12 Pitfalls to Avoid When Transitioning Ownership of Your Business

As a business leader, the legal, financial, and accounting impacts of transitioning your business to new ownership is daunting. In order to be effective, this process— called ownership transition—takes time, initiative, planning, and thorough communication.

It is important to note that leadership transition and ownership transition are not the same. Ownership encompasses the legal, financial, and accounting implications of the change. Leadership, on the other hand, is how you conduct your business and manage your operation. For a successful transition, it is important to develop your leadership plan and your ownership plan in parallel. While this article is focused on ownership transition, be sure to read our recent post on next-generation leadership development for information on how to steward that process well.

When done correctly, ownership transition helps to set the organization up for continued growth. When done incorrectly or haphazardly, the future success of the business can be threatened. Avoid these 12 pitfalls when planning for your organization’s transition.

1. If there are multiple business owners and there is no buy/sell agreement dealing with death or disability, ownership will pass to the estate of the deceased owner. As a result, the estate has lost leverage to negotiate a sale.

To avoid this pitfall: Prioritize the development of a comprehensive buy/sell agreement or the review of the existing one.

2. No plan exists for gradual admission of new owners prior to that date. As a result, new owners may lack the management skills to continue the firm.

To avoid this pitfall: Establish a clear and actionable development program for future owners.

3. Planning occurs too close to the retirement of the owners who manage the company, leaving insufficient time to develop successors.

To avoid this pitfall: Begin the ownership transition process early, at least 3-5 years prior to your desired retirement date.

4. Tax-advantaged retirement plans (such as pension and profit-sharing plans) are not considered as a funding source for an eventual buyout under a buy/sell agreement.

To avoid this pitfall: Consider all options for funding sources when finalizing your buy/sell agreement.

5. Financial obligations to retiring owners are created without adequate funding, potentially causing a financial crisis for the firm when one or more owners retires.

To avoid this pitfall: Review financial obligations with a full-picture understanding of the implications for the organization as a whole under all potential scenarios.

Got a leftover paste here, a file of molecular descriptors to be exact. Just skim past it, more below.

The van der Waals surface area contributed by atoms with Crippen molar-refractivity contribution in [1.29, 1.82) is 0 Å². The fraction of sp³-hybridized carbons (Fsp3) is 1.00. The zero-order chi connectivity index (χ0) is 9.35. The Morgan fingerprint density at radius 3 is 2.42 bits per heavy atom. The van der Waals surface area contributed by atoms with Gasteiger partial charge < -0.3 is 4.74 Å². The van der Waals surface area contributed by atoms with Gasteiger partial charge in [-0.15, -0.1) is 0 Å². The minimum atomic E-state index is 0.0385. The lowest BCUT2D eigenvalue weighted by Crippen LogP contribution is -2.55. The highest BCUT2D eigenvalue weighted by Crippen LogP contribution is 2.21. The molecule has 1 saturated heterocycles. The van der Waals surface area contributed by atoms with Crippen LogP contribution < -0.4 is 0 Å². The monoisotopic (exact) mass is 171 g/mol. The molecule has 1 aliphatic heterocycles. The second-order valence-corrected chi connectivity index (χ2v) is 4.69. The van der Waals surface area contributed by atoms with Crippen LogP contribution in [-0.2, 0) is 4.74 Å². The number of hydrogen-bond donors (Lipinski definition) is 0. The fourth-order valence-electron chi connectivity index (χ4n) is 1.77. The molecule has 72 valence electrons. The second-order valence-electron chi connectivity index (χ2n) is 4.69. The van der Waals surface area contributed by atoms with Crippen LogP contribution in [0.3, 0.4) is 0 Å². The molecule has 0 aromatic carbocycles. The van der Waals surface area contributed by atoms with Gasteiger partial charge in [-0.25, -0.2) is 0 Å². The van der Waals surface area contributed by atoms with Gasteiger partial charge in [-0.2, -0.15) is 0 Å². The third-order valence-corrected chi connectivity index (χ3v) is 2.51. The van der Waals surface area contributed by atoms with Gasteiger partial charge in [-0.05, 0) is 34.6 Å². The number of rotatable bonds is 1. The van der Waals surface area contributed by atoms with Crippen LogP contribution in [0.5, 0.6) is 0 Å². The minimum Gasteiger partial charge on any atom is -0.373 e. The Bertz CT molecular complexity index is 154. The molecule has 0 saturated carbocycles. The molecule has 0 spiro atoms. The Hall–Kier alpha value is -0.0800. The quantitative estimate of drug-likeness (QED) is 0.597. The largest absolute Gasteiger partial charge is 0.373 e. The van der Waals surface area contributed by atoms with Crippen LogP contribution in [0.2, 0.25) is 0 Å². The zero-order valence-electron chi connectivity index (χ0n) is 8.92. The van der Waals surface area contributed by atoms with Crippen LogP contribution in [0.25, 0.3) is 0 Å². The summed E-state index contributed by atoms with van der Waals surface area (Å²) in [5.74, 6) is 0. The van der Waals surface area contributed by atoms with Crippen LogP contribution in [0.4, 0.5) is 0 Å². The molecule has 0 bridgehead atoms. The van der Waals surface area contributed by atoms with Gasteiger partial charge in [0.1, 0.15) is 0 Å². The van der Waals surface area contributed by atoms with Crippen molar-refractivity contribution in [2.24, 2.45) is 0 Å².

6. Firms fail to consider the option of recapitalization with a limited liability company to make a transition plan more affordable.

To avoid this pitfall: Work with a trusted team of advisors to identify all options for affordability and efficacy.

7. Key employees are not allowed to gain ownership until they late in their careers. As a result, talent may not be bonded to the company and may leave for other firms where the possibility of an ownership position occurs earlier in life.

To avoid this pitfall: Have conversations early with potential next-generation leaders. Develop an actionable development program (see #2).

8. Companies fail to recognize the potential of existing employees to transition into management and business development. As a result, the business may be dissolved or sold for a fraction of its value during its prime.

To avoid this pitfall: Do not forget to look inward at your organization for transition potential.

9. Ownership transition planning is delayed because owners don’t want to allow employees to look at financial records.

To avoid this pitfall: Cultivate a culture of transparency and financial competency in your organization.

10. Future owners are kept out of the planning for ownership transition. As a result, owners are disappointed when employees choose not to pursue ownership interests.

To avoid this pitfall: Include next-generation leadership in the planning and decision-making processes.

11. Ownership transition is not considered a part of a strategic planning process.

To avoid this pitfall: Prioritize ownership transition as you do all other areas of the organization’s strategic planning. Keep it top-of-mind with all key employees and decision-makers.

12. Businesses fail to understand that customers like to see younger generations being prepared for management because it assures the customer of uninterrupted service.

To avoid this pitfall: Do not forget about customers in this process. Establish a clear change management and communication plan that cultivates trust and confidence in your customers.

An effective ownership transition is a complex, multi-year process that requires the time and effort of not just leadership and ownership teams, but those that support them and those who will eventually step into their roles. While it may be hard to see the return on these investments at the outset, they will pay out in dividends in the end in the form of a successful business, capable leaders, and a confident retiree.

Are you beginning to consider what ownership transition will look like for your own business? Schedule a free advisory call with a member of our team to discuss how you can be sure you are setting you and your organization up for success.